Friday, October 8, 2010

Smoke on the Baltic

Smoked beers to me are what oak aged beers are to others. I enjoy the flavors of the smoked malts and drinking one always makes me hungry for a pulled pork sandwich. The Star's article about collaborations with the local food and beverage world brought me the most exciting idea I've read in a while. John from the Wort Hog blog (KC's best beer blog) wants to see Boulevard and LC's pair up to smoke the wheat for Boulevard Wheat and make a smoked wheat beer with it. I'm in love with this idea though I think Woodyard might be a better partner than LC's (mostly because they're pretty close to each other and the name Boulevard Woodyard Wheat has a nice ring to it). It seems a natural fit to have a Kansas City brewer put out a great smoked beer or two (who would be opposed to a smoked Bully). But, instead of focusing on pie in the sky ideas, I picked up a bottle of Great Divide's latest beer, Smoked Baltic Porter.

I've been looking forward to this one for a while now. My own BGBM meter was through the roof with this one, The (R) or rarity is high with smoked and the (D) or deliciousness of porter makes my scale go darn near to the top. Pair that with the Smoked Baltic Porter coming from Great Divide, one of my top 3 favorite breweries and I just couldn't wait to get it. It was quite exciting to find a bomber on the shelf at Gomer's in Lenexa.

It was a little lighter brown than I was expecting. I thought it was going to be black like coal but it had more of a dark chocolate color. I could smell the smoke in it as I carried it over to my Archie Bunker chair as I was settling in to watch Tim Lincecum pitch a playoff gem (16 k's and 2 hits, I'm not sure if he wasn't more impressive than Roy Halladay). The smoke flavor wasn't overpowering and meshed nicely with the chocolate and toffee flavors of the porter. As the beer warmed the smoke flavor dissipated a little but it stayed in the nose so you always got that smoky feel. I really enjoyed it and can't wait to get another.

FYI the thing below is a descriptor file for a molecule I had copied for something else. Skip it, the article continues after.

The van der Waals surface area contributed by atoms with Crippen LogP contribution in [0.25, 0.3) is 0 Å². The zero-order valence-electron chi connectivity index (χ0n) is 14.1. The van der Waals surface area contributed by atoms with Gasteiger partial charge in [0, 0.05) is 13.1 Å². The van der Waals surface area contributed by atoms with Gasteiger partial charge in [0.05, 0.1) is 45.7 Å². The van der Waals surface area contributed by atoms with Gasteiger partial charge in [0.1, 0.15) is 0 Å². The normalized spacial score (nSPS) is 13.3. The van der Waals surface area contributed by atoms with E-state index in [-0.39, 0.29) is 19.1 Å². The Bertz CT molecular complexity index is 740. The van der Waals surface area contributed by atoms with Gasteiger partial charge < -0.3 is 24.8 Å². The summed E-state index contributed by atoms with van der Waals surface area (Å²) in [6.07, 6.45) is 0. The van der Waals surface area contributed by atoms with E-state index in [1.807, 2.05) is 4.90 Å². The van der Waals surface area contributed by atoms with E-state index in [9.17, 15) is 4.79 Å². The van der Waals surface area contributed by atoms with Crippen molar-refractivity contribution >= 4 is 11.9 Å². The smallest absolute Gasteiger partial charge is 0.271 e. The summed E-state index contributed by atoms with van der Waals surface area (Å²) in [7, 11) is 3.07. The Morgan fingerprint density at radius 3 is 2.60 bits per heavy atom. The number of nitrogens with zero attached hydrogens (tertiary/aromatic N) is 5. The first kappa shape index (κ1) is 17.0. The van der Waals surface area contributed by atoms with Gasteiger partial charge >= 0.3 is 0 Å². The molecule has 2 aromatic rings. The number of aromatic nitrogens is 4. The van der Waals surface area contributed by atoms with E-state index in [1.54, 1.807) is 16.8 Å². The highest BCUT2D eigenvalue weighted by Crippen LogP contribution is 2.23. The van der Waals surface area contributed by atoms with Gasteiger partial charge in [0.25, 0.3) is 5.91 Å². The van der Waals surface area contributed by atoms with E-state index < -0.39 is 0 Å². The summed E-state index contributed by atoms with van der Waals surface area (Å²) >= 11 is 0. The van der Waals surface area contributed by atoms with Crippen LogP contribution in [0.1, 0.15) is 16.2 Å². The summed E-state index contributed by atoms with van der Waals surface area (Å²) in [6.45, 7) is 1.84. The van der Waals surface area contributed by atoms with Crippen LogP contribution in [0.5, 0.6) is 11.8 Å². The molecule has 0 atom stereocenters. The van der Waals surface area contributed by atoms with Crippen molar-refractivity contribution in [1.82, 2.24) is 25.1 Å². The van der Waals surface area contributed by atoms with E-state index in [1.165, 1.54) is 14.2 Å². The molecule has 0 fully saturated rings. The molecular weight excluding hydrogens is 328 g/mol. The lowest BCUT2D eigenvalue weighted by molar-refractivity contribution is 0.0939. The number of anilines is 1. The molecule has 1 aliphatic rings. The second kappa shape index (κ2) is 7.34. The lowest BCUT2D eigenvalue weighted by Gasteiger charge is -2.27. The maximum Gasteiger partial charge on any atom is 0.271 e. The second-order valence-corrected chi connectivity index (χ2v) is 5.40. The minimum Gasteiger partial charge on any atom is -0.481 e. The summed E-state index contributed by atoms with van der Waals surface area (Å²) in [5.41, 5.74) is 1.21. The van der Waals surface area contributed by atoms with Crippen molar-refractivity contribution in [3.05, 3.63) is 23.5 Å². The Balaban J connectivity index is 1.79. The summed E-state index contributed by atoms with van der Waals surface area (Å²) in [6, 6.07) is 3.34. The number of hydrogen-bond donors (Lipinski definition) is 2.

Smoke beers or rauchbiers are kind of hard to find. Not many breweries make any version of a smoke beer. The most widely available this summer was the Shiner Smokehaus which I've yet to figure out what I think of it. Not many beers confound me, but that one does. I think it might be the perfect session beer for a barbecue dinner. It's definitely worth trying and I'm pretty sure I liked it. it might be a bit hard to find now since it's Shiner's summer seasonal, but I saw it at Gomer's yesterday so it's still around. It's only $6.99/sixer too so it might be a nice introduction to smoke beers if you haven't had one. Fort Collins Brewery also has a rauchbier, Z Lager, but I didn't think much of it when I had it, the smoke flavor just wasn't prevalent enough and it seemed to be a rather boring beer without the smoke. I'm sure commenters have some other rauchbiers or smoke beers they enjoy, I know Paul A. Ner does, so make sure you check the comments if you want to get your smoke on.

5 comments:

  1. If Gents has taught us anything, it's that drinking another smoked porter before a smoked Bully would make you opposed to it.

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  2. I'll have to try this. I like a Baltic Porter, and I like a (subtly) smoked beer. O'Fallon Smoked Porter has too much smoke, and it tastes artificial. Left Hand's Smokejumper is pretty good.

    The best smoked beers I've had were in Duluth (Fitger's Brewhouse) and Minneapolis (Town Hall). There may be some personal bias: I know the guy who owns the smoking operation responsible for both beers.

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  3. Great point Chimpo.

    JJSKCK, agreed on the Left Hand. I don't recall trying the O'Fallon, for some reason I never try O'Fallon beers.

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  4. I feel drunk just by looking at the layout of the blog. Cool beer blog by the way. i would love to visit again.

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  5. Just tried this Thursday at the recommendation of a guy at Rimann's--loved it. Smoky, smooth, just delightful. Nice blog, by the way, very nice.

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